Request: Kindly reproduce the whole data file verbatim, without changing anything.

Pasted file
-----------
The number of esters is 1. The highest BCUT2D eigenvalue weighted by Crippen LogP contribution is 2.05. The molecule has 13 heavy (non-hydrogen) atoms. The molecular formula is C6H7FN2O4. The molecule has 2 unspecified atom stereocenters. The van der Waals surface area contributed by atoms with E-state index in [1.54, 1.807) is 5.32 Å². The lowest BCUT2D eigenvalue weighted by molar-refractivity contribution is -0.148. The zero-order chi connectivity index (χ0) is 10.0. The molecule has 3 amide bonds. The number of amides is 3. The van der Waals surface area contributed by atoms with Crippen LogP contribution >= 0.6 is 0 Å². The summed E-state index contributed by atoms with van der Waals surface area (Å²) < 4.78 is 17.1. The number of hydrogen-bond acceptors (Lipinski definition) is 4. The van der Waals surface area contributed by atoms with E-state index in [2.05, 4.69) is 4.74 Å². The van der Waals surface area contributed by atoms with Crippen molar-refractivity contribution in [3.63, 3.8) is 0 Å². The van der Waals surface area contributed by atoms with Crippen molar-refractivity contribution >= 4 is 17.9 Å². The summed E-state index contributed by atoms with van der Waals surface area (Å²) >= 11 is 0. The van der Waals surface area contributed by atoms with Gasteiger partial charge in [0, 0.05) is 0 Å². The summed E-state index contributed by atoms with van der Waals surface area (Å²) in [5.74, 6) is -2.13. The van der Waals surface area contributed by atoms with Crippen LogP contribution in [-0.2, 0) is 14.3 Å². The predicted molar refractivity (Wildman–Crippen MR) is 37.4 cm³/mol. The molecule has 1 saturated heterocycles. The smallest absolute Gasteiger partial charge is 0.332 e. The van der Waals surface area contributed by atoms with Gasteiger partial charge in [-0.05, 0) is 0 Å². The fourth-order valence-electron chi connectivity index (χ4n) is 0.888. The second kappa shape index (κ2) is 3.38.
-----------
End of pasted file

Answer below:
The number of esters is 1. The highest BCUT2D eigenvalue weighted by Crippen LogP contribution is 2.05. The molecule has 13 heavy (non-hydrogen) atoms. The molecular formula is C6H7FN2O4. The molecule has 2 unspecified atom stereocenters. The van der Waals surface area contributed by atoms with E-state index in [1.54, 1.807) is 5.32 Å². The lowest BCUT2D eigenvalue weighted by molar-refractivity contribution is -0.148. The zero-order chi connectivity index (χ0) is 10.0. The molecule has 3 amide bonds. The number of amides is 3. The van der Waals surface area contributed by atoms with Crippen LogP contribution >= 0.6 is 0 Å². The summed E-state index contributed by atoms with van der Waals surface area (Å²) < 4.78 is 17.1. The number of hydrogen-bond acceptors (Lipinski definition) is 4. The van der Waals surface area contributed by atoms with E-state index in [2.05, 4.69) is 4.74 Å². The van der Waals surface area contributed by atoms with Crippen molar-refractivity contribution in [3.63, 3.8) is 0 Å². The van der Waals surface area contributed by atoms with Crippen molar-refractivity contribution >= 4 is 17.9 Å². The summed E-state index contributed by atoms with van der Waals surface area (Å²) >= 11 is 0. The van der Waals surface area contributed by atoms with Gasteiger partial charge in [0, 0.05) is 0 Å². The summed E-state index contributed by atoms with van der Waals surface area (Å²) in [5.74, 6) is -2.13. The van der Waals surface area contributed by atoms with Crippen LogP contribution in [-0.2, 0) is 14.3 Å². The predicted molar refractivity (Wildman–Crippen MR) is 37.4 cm³/mol. The molecule has 1 saturated heterocycles. The smallest absolute Gasteiger partial charge is 0.332 e. The van der Waals surface area contributed by atoms with Gasteiger partial charge in [-0.05, 0) is 0 Å². The fourth-order valence-electron chi connectivity index (χ4n) is 0.888. The second kappa shape index (κ2) is 3.38.